Holiday Lets: The Pros and Cons

Due to all the restrictions on travelling abroad, staycations have rapidly risen to the top spot amongst holidaymakers. As a result, investors have turned their heads away from other ventures such as buy-to-let (BTL) properties. The market is booming, and the stats are there to back it up. No wonder why so many are getting on board at the moment.

Getting to know the ins and outs of holiday let investing is a fantastic way to race ahead of the competition. Not understanding the basics can be detrimental. So, for those looking to get involved with the growing trend, what are the current benefits and downfalls associated with holiday lets?

Specialist Mortgages

First of all, it is imperative to understand the financial side of the business – holiday lets require specialist mortgages. Recently, we looked at everything you need to know about the topic where we detail the criteria as well as advantages and disadvantages. As we discuss, there are lots of restrictions when it comes to a holiday let mortgage. You need to do your research and plan out an application properly before even sending it through.

Despite all the restrictions, a mortgage is more often than not required as the cost of your project cannot be funded all by yourself. The maximum amount that can be lent is 75%, so consider this as you will need to have a deposit of at least 25% on the property.

Make sure you abide by their rules and shop around for the perfect lender for your project.

Tax Advantages

Qualifying your property as a Furnished Holiday Letting (FHL) will ensure you benefit from a number of tax rules. As listed on the GOV.UK website, these are as follows:

  • “you can claim Capital Gains Tax reliefs for traders (Business Asset Rollover Relief, Entrepreneurs’ Relief, relief for gifts of business assets and relief for loans to traders)
  • you’re entitled to plant and machinery capital allowances for items such as furniture, equipment and fixtures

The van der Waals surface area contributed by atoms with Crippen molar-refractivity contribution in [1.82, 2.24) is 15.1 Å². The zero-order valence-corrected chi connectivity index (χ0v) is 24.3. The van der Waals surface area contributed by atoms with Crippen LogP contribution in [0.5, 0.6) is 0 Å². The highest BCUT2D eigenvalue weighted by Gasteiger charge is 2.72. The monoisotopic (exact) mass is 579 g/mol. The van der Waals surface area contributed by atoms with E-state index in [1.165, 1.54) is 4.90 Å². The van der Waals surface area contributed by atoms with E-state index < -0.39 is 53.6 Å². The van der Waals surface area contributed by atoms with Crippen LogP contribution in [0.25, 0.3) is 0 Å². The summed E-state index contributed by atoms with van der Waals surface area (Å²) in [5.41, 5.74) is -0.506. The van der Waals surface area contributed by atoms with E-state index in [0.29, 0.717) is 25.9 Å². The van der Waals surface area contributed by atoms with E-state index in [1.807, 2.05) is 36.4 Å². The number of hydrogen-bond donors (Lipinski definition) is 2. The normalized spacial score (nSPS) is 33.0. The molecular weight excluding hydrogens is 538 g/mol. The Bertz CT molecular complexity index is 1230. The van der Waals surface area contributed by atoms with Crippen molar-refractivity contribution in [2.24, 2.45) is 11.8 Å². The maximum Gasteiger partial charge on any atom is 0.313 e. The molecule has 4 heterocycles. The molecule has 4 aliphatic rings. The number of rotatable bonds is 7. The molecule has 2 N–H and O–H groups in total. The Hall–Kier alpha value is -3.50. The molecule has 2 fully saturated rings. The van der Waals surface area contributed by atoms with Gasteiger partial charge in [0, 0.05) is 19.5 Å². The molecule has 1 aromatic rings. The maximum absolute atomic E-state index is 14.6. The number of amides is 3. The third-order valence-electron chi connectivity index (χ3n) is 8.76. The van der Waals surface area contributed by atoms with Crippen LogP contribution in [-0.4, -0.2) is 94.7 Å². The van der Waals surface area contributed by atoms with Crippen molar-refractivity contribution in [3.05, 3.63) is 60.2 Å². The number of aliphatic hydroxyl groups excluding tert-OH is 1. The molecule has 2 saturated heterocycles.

• the profits count as earnings for pension purposes.”

BTL properties do not have these types of tax rules. As there are savings through this method, there is a potential for larger profit margins. Short-term lets can be a surefire way of making capital gains in a quicker period than that of a BTL property and should be seriously considered.

Added Costs

Owning a holiday let comes with several higher fees needing to be paid out. For instance, deep cleans need to be done before each visitor stays at the property. This could take time on your part to carry out or cost you for cleaners to do the job instead.

Take this into account when you are pricing the property, however. It can even be a selling point. People will demand safety from Covid before anything else nowadays. You can easily provide them with the reassurance they need, which will further cover you from any wrongdoing through your transparency. 

Helpful Technology

Finally, make full utilisation of any tech-related products. Smart devices can be another draw to your holiday let. Getting into the property using a smartphone rather than a physical key saves time and effort for you to go about setting it all up. It is generally safer overall.

Video doorbells for added security can also ensure that your guests and property are protected from any unwanted visitors. You can even keep up to date with everything going on, which gives you added peace of mind. Something that may not be possible with a BTL property.

When weighing up the pros and cons, ask yourself how they compare to BTL properties. Capitalising on the current trend may prove to be the tipping point. But just be careful when making that all-important final decision. It is not an easy one to make!

Leave a Reply

XHTML: You can use these tags: <a href="" title=""> <abbr title=""> <acronym title=""> <b> <blockquote cite=""> <cite> <code> <del datetime=""> <em> <i> <q cite=""> <s> <strike> <strong>